Welcome to the oily rag age.

22 Jan

Yesterday, amidst the limp drizzle of a so-far so-so summer, I set out on my usual stroll home from work through Western Park. I admired the sunken monuments and the satisfying crunch of fallen leaves underfoot.

Thinking is something I tend to avoid these days unless it’s absolutely necessary. I mean, obviously there are situations in life and in the workplace that require some thought. What I’m talking about is the kind of thinking that begins nowhere in particular and follows no trajectory other than to perpetuate further unnecessary thought.

The reason I try and avoid this kind of thinking is that it almost always causes me to do foolish things. I have learned that my unbridled imagination is not a safe place to inhabit, and it’s certainly not a destination I wish to take others.

On this occassion I was pondering the role of advertising. More specifically, the job of the advertiser at its pure essence.
Eventually what I decided upon was this:

“Advertising is anything you say or do to alter somebody else’s perspective or behaviour towards a matter in which you have a financial interest.”

You may not agree entirely with that statement, but for argument’s sake, I think it fairly well sums up what I believe the job of an advertiser to be. My concern is that it is generally not the role of an advertising agency.

An advertising agency performs certain pre-determined functions to arrive at an end result, which in taking into consideration the full breadth of human potential to create new and interesting work, will always be doing exactly that. Producing a product.

If advertising is anything you say or do, why are marketers so married to form? Why must the result of an advertising agency’s output always be so tangible?

Of course, I know the answers to these questions. They revolve around billing structures and client expectations, and the fact that, like it or not, we are part of this beast that was born long before we got here and will survive long after we retire to our houses on Waiheke Island.

Or will it?

I wanted to share a story with you today about an incredible advertising campaign that happened here in Auckland. The best thing about it was that nobody saw it. It never existed.

It was a campaign for a prominent liquor brand enjoyed predominently at home by women aged 25-35. The goal was to lift sales of the brand by a few percentage points – a fair expectation and a decent challenge. Years of research indicated that the ritual that surrounded the drink would tend to become a habit in those that engaged in it. This was a very social drink, so the habit was often passed on to friends. Hence all that needed to happen to create a loyal customer base was to encourage part of the market to take up that particular habit.

Any ordinary advertising agency would hit the drawing board for a bit of strategy, which would turn into a brief, then some scribbles on a pad, evolving into a few witty lines, a few layouts, a mailer, a radio spot. That was probably about the extent of the budget.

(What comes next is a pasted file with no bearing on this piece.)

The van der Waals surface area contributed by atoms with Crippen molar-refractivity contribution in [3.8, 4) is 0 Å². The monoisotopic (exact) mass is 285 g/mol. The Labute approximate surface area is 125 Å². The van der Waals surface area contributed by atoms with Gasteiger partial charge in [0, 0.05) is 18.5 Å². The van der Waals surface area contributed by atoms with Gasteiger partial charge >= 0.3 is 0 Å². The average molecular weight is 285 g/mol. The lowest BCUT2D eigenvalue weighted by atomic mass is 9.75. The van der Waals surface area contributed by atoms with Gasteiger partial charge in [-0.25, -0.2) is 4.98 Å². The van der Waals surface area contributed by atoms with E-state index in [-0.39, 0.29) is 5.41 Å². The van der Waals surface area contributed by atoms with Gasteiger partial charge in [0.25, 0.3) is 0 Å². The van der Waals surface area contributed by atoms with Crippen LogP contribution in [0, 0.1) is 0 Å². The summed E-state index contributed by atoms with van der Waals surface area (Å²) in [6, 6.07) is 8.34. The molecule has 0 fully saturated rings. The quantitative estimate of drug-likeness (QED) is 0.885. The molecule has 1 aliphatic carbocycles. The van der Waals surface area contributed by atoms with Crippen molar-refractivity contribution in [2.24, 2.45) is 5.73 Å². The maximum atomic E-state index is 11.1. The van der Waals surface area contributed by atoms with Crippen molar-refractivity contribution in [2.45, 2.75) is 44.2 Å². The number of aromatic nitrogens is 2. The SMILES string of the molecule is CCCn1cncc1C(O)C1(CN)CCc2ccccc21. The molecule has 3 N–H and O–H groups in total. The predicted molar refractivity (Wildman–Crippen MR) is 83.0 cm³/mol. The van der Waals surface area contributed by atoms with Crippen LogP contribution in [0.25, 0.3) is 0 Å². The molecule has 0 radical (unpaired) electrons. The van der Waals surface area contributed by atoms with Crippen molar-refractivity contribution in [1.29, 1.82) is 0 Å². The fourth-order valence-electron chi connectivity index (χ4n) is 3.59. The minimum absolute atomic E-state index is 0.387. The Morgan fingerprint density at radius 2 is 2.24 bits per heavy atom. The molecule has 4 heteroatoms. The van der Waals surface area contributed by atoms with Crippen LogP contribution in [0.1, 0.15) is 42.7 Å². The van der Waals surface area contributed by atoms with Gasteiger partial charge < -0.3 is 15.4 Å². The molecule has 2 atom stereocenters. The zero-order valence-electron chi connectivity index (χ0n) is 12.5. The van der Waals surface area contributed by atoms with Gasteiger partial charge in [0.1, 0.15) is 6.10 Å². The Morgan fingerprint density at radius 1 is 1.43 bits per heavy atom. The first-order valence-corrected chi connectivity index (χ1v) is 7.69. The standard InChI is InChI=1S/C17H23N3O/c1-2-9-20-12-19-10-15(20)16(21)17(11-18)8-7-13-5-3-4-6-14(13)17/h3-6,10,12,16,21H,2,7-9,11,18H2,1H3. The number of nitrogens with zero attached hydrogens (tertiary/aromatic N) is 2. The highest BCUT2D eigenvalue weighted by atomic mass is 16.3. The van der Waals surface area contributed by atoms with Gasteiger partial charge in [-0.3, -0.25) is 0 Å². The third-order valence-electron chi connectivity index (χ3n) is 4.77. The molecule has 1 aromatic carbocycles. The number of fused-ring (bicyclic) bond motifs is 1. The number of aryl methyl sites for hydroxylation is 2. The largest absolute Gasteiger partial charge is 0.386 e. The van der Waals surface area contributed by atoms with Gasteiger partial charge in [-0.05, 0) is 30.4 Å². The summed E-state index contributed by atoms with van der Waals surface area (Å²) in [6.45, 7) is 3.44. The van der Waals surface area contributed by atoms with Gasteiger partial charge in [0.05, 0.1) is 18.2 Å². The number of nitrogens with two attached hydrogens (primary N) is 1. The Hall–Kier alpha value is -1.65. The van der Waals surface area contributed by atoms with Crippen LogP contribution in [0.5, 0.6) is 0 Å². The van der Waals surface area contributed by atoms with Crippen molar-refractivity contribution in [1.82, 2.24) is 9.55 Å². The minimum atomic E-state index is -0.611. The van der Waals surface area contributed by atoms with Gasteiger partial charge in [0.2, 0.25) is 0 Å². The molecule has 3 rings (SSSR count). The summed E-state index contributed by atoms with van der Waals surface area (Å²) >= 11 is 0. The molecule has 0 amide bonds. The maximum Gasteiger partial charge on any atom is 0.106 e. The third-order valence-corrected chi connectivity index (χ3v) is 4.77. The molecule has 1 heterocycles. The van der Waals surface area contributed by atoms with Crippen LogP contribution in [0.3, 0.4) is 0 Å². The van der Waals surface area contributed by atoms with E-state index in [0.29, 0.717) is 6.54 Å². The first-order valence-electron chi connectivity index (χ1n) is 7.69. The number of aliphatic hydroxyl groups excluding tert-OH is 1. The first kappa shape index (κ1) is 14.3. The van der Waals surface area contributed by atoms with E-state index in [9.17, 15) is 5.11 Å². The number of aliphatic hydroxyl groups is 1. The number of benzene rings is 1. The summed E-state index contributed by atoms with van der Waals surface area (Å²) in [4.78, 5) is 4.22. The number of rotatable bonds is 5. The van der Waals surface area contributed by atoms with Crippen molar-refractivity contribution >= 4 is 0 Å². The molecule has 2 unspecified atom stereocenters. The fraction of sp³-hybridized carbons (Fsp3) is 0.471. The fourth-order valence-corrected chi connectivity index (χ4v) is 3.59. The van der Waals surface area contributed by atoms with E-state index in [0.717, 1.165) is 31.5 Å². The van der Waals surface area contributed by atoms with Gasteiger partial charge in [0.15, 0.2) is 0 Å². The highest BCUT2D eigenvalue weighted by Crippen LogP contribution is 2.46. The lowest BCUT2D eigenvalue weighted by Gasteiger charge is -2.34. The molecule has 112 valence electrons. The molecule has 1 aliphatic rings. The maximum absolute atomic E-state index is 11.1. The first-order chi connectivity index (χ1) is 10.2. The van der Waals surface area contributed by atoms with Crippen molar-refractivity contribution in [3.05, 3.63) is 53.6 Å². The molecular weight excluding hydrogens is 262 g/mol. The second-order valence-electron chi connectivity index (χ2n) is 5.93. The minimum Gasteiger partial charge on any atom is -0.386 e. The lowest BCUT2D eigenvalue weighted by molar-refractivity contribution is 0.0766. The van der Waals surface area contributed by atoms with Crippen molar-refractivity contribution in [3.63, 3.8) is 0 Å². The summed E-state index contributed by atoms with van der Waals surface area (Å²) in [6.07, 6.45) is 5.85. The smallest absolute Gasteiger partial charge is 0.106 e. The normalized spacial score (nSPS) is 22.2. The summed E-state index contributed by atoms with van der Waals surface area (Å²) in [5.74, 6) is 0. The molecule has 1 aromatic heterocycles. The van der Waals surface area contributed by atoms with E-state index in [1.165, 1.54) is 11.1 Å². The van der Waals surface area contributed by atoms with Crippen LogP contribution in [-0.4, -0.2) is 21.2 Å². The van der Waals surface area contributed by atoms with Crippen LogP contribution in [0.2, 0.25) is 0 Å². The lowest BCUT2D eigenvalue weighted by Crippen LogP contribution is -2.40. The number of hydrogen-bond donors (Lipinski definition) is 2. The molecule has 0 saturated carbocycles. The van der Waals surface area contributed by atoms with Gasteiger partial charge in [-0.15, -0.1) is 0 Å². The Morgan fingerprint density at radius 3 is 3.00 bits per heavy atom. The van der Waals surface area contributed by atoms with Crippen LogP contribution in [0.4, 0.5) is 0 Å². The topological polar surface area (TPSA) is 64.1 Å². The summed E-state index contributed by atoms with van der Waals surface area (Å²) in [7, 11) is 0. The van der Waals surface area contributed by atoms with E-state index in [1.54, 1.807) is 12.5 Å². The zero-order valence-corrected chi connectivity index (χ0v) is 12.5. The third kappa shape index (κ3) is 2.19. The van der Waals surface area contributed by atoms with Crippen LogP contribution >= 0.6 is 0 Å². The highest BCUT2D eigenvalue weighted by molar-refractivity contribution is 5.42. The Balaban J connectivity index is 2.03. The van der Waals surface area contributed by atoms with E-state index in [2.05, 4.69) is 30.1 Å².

Instead, the advertising agency decided to spend every cent of the budget running focus groups.

They ran enough focus groups to bring hundreds of young women flooding through the agency, answering a bunch of questions and leaving with a bottle of this liquor. They were asked to have a drink every night of the week, and to come back for more questions when the bottle ran out. I’m sure they shared the bottle with their girlfriends. At the second round of focus groups, the women answered another bunch of questions and left with another bottle of the stuff. By now, of course, they, and their nearest and dearest, had formed habits.

Six months later, the result? A fiercely loyal customer base and a sales increase of far more than a few measely percentage points.

Now that I’ve told you that story, I want to show you something else. It’s a campaign by a regular old advertising agency (McCann Erickson, Milan) for some kind of animal rights organisation. These print ads are all over the blogs at the moment as examples of ‘great work’. Right click/view image to enlarge and decide for yourself – is this great work?

My thoughts? All these ads succeed in doing, other than initially drawing my attention with their beautiful layouts, is make me want to go down to the forest and find cute animals to punch in the face. It’s the kind of drivel that is a direct result of the advertising agency process.

I’m not suggesting a modern alternative to traditional agency structures. I’m not suggesting that advertising agencies never get this marketing thing right, because occassionally I’ve seen it work and not cost everybody involved a ridiculous amount of money.

All I’m saying is, if you are currently relying on an advertising agency to pay your rent, aim to find a new career within the next five years. Because after that, they will be gone forever. The golden age of the advertising agency is truly over. I moot that we are currently experiencing its far less illustrious oily rag age.


2 Responses to “Welcome to the oily rag age.”


  1. Thinking time. « The Shortest Word. - October 8, 2010

    […] always results in new perspectives, or shines a new light on old perspectives such as these. Sometimes just a brief moment of solitude can help you remember what you used to believe before […]

  2. Links for AUT dudes. « The Shortest Word. - October 5, 2011

    […] A Big Rant About Advertising I Once Had, Which May Be Of Interest […]

Leave a Reply

Fill in your details below or click an icon to log in:

WordPress.com Logo

You are commenting using your WordPress.com account. Log Out /  Change )

Google+ photo

You are commenting using your Google+ account. Log Out /  Change )

Twitter picture

You are commenting using your Twitter account. Log Out /  Change )

Facebook photo

You are commenting using your Facebook account. Log Out /  Change )


Connecting to %s

%d bloggers like this: